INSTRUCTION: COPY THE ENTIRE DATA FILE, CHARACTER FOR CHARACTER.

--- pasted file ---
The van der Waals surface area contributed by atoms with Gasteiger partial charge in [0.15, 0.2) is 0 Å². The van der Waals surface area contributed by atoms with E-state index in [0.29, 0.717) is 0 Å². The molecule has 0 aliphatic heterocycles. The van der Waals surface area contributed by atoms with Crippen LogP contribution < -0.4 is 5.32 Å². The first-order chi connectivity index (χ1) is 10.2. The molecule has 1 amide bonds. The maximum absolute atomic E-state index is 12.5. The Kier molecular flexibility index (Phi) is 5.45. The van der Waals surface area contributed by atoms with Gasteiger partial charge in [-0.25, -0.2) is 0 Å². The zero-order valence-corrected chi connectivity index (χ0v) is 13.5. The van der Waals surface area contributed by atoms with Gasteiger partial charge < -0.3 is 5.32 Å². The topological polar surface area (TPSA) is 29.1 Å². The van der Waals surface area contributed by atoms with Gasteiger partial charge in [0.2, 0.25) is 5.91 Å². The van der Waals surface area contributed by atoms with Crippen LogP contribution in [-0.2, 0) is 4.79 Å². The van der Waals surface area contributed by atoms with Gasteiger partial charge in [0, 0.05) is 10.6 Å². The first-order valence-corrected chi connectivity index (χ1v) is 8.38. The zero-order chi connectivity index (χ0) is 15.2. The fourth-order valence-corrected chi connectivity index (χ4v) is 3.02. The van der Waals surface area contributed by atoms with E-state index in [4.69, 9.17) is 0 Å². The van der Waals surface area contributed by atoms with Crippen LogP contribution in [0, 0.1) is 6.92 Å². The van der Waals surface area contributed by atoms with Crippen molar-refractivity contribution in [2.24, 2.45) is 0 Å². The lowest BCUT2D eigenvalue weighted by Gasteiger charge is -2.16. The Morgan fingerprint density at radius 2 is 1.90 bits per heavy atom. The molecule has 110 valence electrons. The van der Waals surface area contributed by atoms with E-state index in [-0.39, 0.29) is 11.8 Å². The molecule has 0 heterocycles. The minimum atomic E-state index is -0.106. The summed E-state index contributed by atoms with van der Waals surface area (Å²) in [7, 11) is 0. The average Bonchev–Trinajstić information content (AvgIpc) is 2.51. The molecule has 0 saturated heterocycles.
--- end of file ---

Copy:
The van der Waals surface area contributed by atoms with Gasteiger partial charge in [0.15, 0.2) is 0 Å². The van der Waals surface area contributed by atoms with E-state index in [0.29, 0.717) is 0 Å². The molecule has 0 aliphatic heterocycles. The van der Waals surface area contributed by atoms with Crippen LogP contribution < -0.4 is 5.32 Å². The first-order chi connectivity index (χ1) is 10.2. The molecule has 1 amide bonds. The maximum absolute atomic E-state index is 12.5. The Kier molecular flexibility index (Phi) is 5.45. The van der Waals surface area contributed by atoms with Gasteiger partial charge in [-0.25, -0.2) is 0 Å². The zero-order valence-corrected chi connectivity index (χ0v) is 13.5. The van der Waals surface area contributed by atoms with Gasteiger partial charge < -0.3 is 5.32 Å². The topological polar surface area (TPSA) is 29.1 Å². The van der Waals surface area contributed by atoms with Gasteiger partial charge in [0.2, 0.25) is 5.91 Å². The van der Waals surface area contributed by atoms with Crippen LogP contribution in [-0.2, 0) is 4.79 Å². The van der Waals surface area contributed by atoms with Gasteiger partial charge in [0, 0.05) is 10.6 Å². The first-order valence-corrected chi connectivity index (χ1v) is 8.38. The zero-order chi connectivity index (χ0) is 15.2. The fourth-order valence-corrected chi connectivity index (χ4v) is 3.02. The van der Waals surface area contributed by atoms with E-state index in [4.69, 9.17) is 0 Å². The van der Waals surface area contributed by atoms with Crippen LogP contribution in [0, 0.1) is 6.92 Å². The van der Waals surface area contributed by atoms with Crippen molar-refractivity contribution in [2.24, 2.45) is 0 Å². The lowest BCUT2D eigenvalue weighted by Gasteiger charge is -2.16. The Morgan fingerprint density at radius 2 is 1.90 bits per heavy atom. The molecule has 110 valence electrons. The van der Waals surface area contributed by atoms with E-state index in [-0.39, 0.29) is 11.8 Å². The molecule has 0 heterocycles. The minimum atomic E-state index is -0.106. The summed E-state index contributed by atoms with van der Waals surface area (Å²) in [7, 11) is 0. The average Bonchev–Trinajstić information content (AvgIpc) is 2.51. The molecule has 0 saturated heterocycles.